EP2924106A1 - Water soluble unit dose article - Google Patents

Water soluble unit dose article Download PDF

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Publication number
EP2924106A1
EP2924106A1 EP15159387.8A EP15159387A EP2924106A1 EP 2924106 A1 EP2924106 A1 EP 2924106A1 EP 15159387 A EP15159387 A EP 15159387A EP 2924106 A1 EP2924106 A1 EP 2924106A1
Authority
EP
European Patent Office
Prior art keywords
unit dose
dose article
compartment
water
preceding
Prior art date
Legal status (The legal status is an assumption and is not a legal conclusion. Google has not performed a legal analysis and makes no representation as to the accuracy of the status listed.)
Withdrawn
Application number
EP15159387.8A
Other languages
German (de)
French (fr)
Inventor
Alan Thomas Brooker
Philip Frank Souter
Renilde Francois Keuleers
Current Assignee (The listed assignees may be inaccurate. Google has not performed a legal analysis and makes no representation or warranty as to the accuracy of the list.)
Procter and Gamble Co
Original Assignee
Procter and Gamble Co
Priority date (The priority date is an assumption and is not a legal conclusion. Google has not performed a legal analysis and makes no representation as to the accuracy of the date listed.)
Filing date
Publication date
Priority to EP14162444 priority Critical
Application filed by Procter and Gamble Co filed Critical Procter and Gamble Co
Priority to EP15159387.8A priority patent/EP2924106A1/en
Publication of EP2924106A1 publication Critical patent/EP2924106A1/en
Application status is Withdrawn legal-status Critical

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Classifications

    • CCHEMISTRY; METALLURGY
    • C11ANIMAL AND VEGETABLE OILS, FATS, FATTY SUBSTANCES AND WAXES; FATTY ACIDS THEREFROM; DETERGENTS; CANDLES
    • C11DDETERGENT COMPOSITIONS; USE OF SINGLE SUBSTANCES AS DETERGENTS; SOAP OR SOAP-MAKING; RESIN SOAPS; RECOVERY OF GLYCEROL
    • C11D17/00Detergent materials characterised by their shape or physical properties
    • C11D17/04Detergent materials characterised by their shape or physical properties combined with or containing other objects
    • C11D17/041Compositions releasably affixed on a substrate or incorporated into a dispensing means
    • C11D17/042Water soluble or water disintegrable containers or substrates containing cleaning compositions or additives for cleaning compositions
    • C11D17/045Multi-compartment
    • CCHEMISTRY; METALLURGY
    • C11ANIMAL AND VEGETABLE OILS, FATS, FATTY SUBSTANCES AND WAXES; FATTY ACIDS THEREFROM; DETERGENTS; CANDLES
    • C11DDETERGENT COMPOSITIONS; USE OF SINGLE SUBSTANCES AS DETERGENTS; SOAP OR SOAP-MAKING; RESIN SOAPS; RECOVERY OF GLYCEROL
    • C11D11/00Special methods for preparing compositions containing mixtures of detergents ; Methods for using cleaning compositions
    • C11D11/0005Special cleaning and washing methods
    • C11D11/0011Special cleaning and washing methods characterised by the objects to be cleaned
    • C11D11/0017"Soft" surfaces, e.g. textiles
    • CCHEMISTRY; METALLURGY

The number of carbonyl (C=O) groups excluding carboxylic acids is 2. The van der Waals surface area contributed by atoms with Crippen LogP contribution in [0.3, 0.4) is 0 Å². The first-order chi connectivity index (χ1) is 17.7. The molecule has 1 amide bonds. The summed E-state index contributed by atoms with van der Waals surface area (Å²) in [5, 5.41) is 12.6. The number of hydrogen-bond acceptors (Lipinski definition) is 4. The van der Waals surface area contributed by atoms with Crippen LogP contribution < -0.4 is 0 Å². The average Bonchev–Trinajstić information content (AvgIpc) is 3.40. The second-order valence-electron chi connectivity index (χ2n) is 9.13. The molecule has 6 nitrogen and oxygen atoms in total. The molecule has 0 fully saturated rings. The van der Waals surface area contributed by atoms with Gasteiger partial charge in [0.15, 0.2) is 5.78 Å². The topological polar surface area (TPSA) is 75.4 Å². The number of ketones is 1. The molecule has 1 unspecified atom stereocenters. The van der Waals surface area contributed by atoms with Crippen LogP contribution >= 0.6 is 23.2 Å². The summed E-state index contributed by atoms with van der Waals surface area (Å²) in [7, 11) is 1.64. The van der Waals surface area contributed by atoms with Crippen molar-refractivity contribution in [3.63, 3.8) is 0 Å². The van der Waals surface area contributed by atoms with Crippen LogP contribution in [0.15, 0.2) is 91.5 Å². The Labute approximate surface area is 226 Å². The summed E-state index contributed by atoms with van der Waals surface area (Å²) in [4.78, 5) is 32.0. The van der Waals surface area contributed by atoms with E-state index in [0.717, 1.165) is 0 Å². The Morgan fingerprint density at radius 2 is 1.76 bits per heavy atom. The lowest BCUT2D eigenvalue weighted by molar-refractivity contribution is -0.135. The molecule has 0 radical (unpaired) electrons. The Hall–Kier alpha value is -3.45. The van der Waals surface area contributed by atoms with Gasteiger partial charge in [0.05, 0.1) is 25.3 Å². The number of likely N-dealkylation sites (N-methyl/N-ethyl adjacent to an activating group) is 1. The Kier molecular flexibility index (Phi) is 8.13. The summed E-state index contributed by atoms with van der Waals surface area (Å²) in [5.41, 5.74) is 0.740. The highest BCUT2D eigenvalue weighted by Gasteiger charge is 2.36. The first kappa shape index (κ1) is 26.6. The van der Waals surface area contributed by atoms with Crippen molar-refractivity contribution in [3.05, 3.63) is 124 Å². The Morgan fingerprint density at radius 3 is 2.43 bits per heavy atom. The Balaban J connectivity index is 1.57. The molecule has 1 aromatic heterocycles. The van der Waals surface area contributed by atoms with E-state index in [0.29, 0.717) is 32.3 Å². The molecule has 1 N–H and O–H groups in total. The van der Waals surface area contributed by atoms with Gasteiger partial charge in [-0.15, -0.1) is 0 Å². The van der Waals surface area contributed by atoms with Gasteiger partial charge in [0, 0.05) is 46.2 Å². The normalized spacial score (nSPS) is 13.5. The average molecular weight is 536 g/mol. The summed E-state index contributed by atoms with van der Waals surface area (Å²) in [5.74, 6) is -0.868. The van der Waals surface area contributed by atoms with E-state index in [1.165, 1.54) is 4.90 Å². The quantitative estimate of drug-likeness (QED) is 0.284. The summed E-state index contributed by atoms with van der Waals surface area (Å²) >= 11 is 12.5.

• C11ANIMAL AND VEGETABLE OILS, FATS, FATTY SUBSTANCES AND WAXES; FATTY ACIDS THEREFROM; DETERGENTS; CANDLES
    • C11DDETERGENT COMPOSITIONS; USE OF SINGLE SUBSTANCES AS DETERGENTS; SOAP OR SOAP-MAKING; RESIN SOAPS; RECOVERY OF GLYCEROL
    • C11D3/00Other compounding ingredients of detergent compositions covered in group C11D1/00
    • C11D3/16Organic compounds
    • C11D3/26Organic compounds containing nitrogen
    • C11D3/33Amino carboxylic acids
    • CCHEMISTRY; METALLURGY
    • C11ANIMAL AND VEGETABLE OILS, FATS, FATTY SUBSTANCES AND WAXES; FATTY ACIDS THEREFROM; DETERGENTS; CANDLES
    • C11DDETERGENT COMPOSITIONS; USE OF SINGLE SUBSTANCES AS DETERGENTS; SOAP OR SOAP-MAKING; RESIN SOAPS; RECOVERY OF GLYCEROL
    • C11D3/00Other compounding ingredients of detergent compositions covered in group C11D1/00
    • C11D3/16Organic compounds
    • C11D3/36Organic compounds containing phosphorus
    • CCHEMISTRY; METALLURGY
    • C11ANIMAL AND VEGETABLE OILS, FATS, FATTY SUBSTANCES AND WAXES; FATTY ACIDS THEREFROM; DETERGENTS; CANDLES
    • C11DDETERGENT COMPOSITIONS; USE OF SINGLE SUBSTANCES AS DETERGENTS; SOAP OR SOAP-MAKING; RESIN SOAPS; RECOVERY OF GLYCEROL
    • C11D3/00Other compounding ingredients of detergent compositions covered in group C11D1/00
    • C11D3/16Organic compounds
    • C11D3/36Organic compounds containing phosphorus
    • C11D3/361Phosphonates, phosphinates, phosphonites
    • CCHEMISTRY; METALLURGY
    • C11ANIMAL AND VEGETABLE OILS, FATS, FATTY SUBSTANCES AND WAXES; FATTY ACIDS THEREFROM; DETERGENTS; CANDLES
    • C11DDETERGENT COMPOSITIONS; USE OF SINGLE SUBSTANCES AS DETERGENTS; SOAP OR SOAP-MAKING; RESIN SOAPS; RECOVERY OF GLYCEROL
    • C11D3/00Other compounding ingredients of detergent compositions covered in group C11D1/00
    • C11D3/16Organic compounds
    • C11D3/36Organic compounds containing phosphorus
    • C11D3/365Organic compounds containing phosphorus containing carboxyl groups
    • CCHEMISTRY; METALLURGY
    • C11ANIMAL AND VEGETABLE OILS, FATS, FATTY SUBSTANCES AND WAXES; FATTY ACIDS THEREFROM; DETERGENTS; CANDLES
    • C11DDETERGENT COMPOSITIONS; USE OF SINGLE SUBSTANCES AS DETERGENTS; SOAP OR SOAP-MAKING; RESIN SOAPS; RECOVERY OF GLYCEROL
    • C11D3/00Other compounding ingredients of detergent compositions covered in group C11D1/00
    • C11D3/40Dyes ; Pigments
    • C11D3/42Brightening agents ; Blueing agents

Abstract

A multicompartment water-soluble unit dose article comprising a water-soluble film, wherein a first compartment comprises a powder composition and a second compartment comprises a liquid composition, and